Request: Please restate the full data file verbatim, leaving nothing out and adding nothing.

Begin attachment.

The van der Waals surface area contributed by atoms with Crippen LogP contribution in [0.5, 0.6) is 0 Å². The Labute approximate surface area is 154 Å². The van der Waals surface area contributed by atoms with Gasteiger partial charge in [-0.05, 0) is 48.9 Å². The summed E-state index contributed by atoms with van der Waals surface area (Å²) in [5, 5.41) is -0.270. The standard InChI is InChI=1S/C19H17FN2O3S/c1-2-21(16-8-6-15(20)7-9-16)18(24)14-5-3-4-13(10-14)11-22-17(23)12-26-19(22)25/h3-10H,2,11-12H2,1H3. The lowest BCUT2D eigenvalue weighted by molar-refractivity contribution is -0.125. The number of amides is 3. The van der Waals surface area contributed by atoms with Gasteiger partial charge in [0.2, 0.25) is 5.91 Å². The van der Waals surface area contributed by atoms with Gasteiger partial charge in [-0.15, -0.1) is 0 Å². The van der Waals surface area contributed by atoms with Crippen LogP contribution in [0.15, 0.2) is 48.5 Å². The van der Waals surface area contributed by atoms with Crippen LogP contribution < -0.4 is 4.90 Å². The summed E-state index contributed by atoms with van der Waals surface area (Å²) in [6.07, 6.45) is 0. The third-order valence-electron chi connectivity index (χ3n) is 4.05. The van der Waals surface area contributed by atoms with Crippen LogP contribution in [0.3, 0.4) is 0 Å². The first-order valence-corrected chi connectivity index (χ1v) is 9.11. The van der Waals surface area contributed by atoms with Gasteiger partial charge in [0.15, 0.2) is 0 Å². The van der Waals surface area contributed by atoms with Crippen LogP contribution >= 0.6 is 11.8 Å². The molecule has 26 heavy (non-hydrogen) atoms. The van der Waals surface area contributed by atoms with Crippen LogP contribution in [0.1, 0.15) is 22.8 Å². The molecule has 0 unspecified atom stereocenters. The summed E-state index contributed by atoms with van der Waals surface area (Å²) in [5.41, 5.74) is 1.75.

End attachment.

The van der Waals surface area contributed by atoms with Crippen LogP contribution in [0.5, 0.6) is 0 Å². The Labute approximate surface area is 154 Å². The van der Waals surface area contributed by atoms with Gasteiger partial charge in [-0.05, 0) is 48.9 Å². The summed E-state index contributed by atoms with van der Waals surface area (Å²) in [5, 5.41) is -0.270. The standard InChI is InChI=1S/C19H17FN2O3S/c1-2-21(16-8-6-15(20)7-9-16)18(24)14-5-3-4-13(10-14)11-22-17(23)12-26-19(22)25/h3-10H,2,11-12H2,1H3. The lowest BCUT2D eigenvalue weighted by molar-refractivity contribution is -0.125. The number of amides is 3. The van der Waals surface area contributed by atoms with Gasteiger partial charge in [0.2, 0.25) is 5.91 Å². The van der Waals surface area contributed by atoms with Gasteiger partial charge in [-0.15, -0.1) is 0 Å². The van der Waals surface area contributed by atoms with Crippen LogP contribution in [0.15, 0.2) is 48.5 Å². The van der Waals surface area contributed by atoms with Crippen LogP contribution < -0.4 is 4.90 Å². The summed E-state index contributed by atoms with van der Waals surface area (Å²) in [6.07, 6.45) is 0. The third-order valence-electron chi connectivity index (χ3n) is 4.05. The van der Waals surface area contributed by atoms with Crippen LogP contribution in [0.3, 0.4) is 0 Å². The first-order valence-corrected chi connectivity index (χ1v) is 9.11. The van der Waals surface area contributed by atoms with Gasteiger partial charge in [0.15, 0.2) is 0 Å². The van der Waals surface area contributed by atoms with Crippen LogP contribution >= 0.6 is 11.8 Å². The molecule has 26 heavy (non-hydrogen) atoms. The van der Waals surface area contributed by atoms with Crippen LogP contribution in [0.1, 0.15) is 22.8 Å². The molecule has 0 unspecified atom stereocenters. The summed E-state index contributed by atoms with van der Waals surface area (Å²) in [5.41, 5.74) is 1.75.